A gracEmail subscriber writes: “Please share your thinking on what a Christian perspective on aliens, illegal or otherwise, in our country should be. How should we feel toward them? How can we significantly minister to them? What political issues cloud the real issues for a Christian?”
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How can our Savior, our Scriptures and our faith shape our perceptions and responses regarding foreign-born persons among us? In the first place, they call us to remember how much we all have in common. The Apostle Paul said that God made every human being in every nation and determined the boundaries of their original habitations (Acts 17:26). However the biblical story makes it clear that peoples have been moving about from earliest times, by divine intervention and by personal choice (Gen. 10:1-11:9). Given the centuries of human history that have passed, one would be hard pressed to argue on any biblical basis that people today should stay forever in the lands where they were born. In fact, the story the Bible relates is itself a narrative of constant movement.
Salvation-history practically begins with Abram’s displacement from his homeland (Gen. 12:1-3) and it culminates in Jesus whose family fled as refugees from their own country shortly after his birth (Matt. 2:13-15). The sense of impermanence is so vital to biblical thinking that a band of pilgrims becomes a favorite scriptural figure for the community of faith (Heb. 11:13-16; 1 Pet. 1:1-5). In fact, Jesus commissioned his apostles to go into all the world with his gospel, fully anticipating that they would sometimes be unwelcome but ready nevertheless to suffer whatever consequences might follow (Matt. 28:18-20; Mk. 16:15ff).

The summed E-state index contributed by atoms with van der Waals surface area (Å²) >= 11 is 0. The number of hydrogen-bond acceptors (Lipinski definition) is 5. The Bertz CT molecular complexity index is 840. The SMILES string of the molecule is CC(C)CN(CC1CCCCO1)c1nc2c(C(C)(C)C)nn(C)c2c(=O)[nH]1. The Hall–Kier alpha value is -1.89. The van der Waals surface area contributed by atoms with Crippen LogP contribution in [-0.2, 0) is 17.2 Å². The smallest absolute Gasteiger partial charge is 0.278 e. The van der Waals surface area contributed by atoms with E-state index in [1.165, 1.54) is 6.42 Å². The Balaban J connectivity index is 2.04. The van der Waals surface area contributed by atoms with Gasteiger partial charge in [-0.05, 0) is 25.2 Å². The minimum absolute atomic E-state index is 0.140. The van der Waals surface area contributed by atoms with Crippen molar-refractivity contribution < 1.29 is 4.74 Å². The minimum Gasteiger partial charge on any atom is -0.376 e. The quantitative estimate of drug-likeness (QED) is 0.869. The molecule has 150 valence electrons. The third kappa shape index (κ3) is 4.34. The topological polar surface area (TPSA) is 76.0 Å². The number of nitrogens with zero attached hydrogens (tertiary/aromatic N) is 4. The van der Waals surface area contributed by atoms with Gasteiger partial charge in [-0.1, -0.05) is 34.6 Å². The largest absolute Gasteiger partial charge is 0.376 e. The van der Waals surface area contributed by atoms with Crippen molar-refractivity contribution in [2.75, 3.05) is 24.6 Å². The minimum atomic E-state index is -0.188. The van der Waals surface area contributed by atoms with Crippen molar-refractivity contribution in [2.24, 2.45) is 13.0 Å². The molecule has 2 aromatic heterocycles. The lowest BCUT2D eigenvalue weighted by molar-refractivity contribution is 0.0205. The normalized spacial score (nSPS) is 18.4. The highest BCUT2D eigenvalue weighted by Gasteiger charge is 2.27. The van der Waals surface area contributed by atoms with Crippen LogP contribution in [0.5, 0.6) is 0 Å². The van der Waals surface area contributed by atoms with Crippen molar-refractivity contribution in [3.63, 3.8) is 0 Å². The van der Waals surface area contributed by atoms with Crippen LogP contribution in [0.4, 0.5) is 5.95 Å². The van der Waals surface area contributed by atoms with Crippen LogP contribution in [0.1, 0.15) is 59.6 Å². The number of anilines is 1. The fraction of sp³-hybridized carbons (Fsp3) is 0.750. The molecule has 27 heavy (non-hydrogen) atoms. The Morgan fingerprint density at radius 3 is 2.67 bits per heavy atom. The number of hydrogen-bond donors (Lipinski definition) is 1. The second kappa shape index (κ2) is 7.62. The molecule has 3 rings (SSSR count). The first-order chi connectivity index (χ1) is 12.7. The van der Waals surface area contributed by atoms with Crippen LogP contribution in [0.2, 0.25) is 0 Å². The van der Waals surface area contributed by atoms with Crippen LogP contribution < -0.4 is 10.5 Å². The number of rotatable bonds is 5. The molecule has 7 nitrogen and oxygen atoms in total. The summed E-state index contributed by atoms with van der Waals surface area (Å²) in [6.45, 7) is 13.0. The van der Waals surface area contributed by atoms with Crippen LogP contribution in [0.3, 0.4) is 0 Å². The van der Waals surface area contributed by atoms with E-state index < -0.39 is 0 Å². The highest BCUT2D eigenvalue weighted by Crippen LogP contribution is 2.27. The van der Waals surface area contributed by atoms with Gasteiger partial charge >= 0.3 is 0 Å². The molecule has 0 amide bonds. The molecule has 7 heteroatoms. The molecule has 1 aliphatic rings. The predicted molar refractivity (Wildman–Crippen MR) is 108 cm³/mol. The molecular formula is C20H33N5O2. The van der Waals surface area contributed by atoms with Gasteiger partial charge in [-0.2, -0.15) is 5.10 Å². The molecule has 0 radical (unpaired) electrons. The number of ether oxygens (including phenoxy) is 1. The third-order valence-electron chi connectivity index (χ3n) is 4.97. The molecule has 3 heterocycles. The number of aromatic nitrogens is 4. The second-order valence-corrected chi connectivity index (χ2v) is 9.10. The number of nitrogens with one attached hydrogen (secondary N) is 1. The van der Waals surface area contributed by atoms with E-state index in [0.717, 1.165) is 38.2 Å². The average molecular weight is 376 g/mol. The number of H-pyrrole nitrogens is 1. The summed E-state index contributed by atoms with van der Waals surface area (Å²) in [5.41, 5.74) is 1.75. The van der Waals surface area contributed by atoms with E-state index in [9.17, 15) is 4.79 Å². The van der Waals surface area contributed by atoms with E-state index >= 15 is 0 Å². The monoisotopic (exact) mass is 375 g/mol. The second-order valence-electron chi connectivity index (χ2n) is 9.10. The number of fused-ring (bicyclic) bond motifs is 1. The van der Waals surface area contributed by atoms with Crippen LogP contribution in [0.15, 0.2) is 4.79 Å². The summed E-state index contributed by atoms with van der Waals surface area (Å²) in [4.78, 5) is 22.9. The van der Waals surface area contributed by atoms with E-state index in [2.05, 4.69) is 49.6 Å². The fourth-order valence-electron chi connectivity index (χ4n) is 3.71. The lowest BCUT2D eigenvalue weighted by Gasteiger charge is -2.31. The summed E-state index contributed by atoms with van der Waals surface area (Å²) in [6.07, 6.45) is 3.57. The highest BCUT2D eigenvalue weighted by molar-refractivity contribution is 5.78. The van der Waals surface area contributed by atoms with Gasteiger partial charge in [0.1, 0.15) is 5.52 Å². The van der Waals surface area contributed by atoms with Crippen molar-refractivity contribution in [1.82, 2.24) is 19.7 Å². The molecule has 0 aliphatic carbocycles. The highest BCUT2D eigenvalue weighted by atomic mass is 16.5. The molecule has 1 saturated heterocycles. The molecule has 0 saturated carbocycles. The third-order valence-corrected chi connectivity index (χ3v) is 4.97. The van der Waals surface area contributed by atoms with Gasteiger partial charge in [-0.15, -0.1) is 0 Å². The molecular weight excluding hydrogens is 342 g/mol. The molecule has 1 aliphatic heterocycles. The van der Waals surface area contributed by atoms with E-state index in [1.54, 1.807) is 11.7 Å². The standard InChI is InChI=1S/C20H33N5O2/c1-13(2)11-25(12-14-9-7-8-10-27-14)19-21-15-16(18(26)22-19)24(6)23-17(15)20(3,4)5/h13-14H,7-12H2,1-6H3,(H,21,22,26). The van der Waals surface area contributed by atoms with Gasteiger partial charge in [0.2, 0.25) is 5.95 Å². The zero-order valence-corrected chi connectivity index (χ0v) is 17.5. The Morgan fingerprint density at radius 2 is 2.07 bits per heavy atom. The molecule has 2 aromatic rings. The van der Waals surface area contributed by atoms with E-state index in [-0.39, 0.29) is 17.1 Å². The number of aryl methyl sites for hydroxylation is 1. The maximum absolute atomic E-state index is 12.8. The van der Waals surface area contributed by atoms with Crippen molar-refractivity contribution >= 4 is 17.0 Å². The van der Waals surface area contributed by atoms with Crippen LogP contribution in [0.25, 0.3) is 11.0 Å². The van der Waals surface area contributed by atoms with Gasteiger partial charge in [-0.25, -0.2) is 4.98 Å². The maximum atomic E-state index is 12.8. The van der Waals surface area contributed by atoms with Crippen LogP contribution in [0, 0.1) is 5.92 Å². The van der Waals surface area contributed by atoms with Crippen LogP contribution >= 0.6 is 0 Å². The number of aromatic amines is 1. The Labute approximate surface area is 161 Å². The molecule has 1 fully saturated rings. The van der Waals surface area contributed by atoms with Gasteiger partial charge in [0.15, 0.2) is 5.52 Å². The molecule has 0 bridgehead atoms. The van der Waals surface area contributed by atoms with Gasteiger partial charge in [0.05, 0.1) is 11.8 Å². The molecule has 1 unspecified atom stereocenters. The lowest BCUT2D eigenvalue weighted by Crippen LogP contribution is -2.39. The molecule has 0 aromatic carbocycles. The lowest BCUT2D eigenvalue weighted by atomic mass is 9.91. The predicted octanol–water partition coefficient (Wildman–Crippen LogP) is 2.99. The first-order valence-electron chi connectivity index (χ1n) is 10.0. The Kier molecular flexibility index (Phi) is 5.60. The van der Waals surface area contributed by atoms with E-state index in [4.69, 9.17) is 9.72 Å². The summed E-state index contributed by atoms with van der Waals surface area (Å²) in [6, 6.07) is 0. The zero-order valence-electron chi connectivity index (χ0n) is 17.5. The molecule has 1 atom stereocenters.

Does it matter that our world is different from the one in which Jesus lived? Must we not be alert, especially since September 11, 2001, to radical and ruthless terrorists coming here from abroad? It is right and wise to be aware of enemies who wish to do us harm and to thwart their evil intent, as Jesus and Paul both illustrate (Lk. 4:28-30; Acts 23:12-24). God approves of governments protecting the innocent and punishing evil-doers (Rom. 13:1-5; 1 Pet. 2:13-14). Diligent border security helps to fulfil those goals and enforcement of BOTH our borders ought to be a high priority. That said, we might remember that the airplane hijackers who ushered us into this new era of alarm had entered the U.S. legally although the legal status of several had expired before 9/11.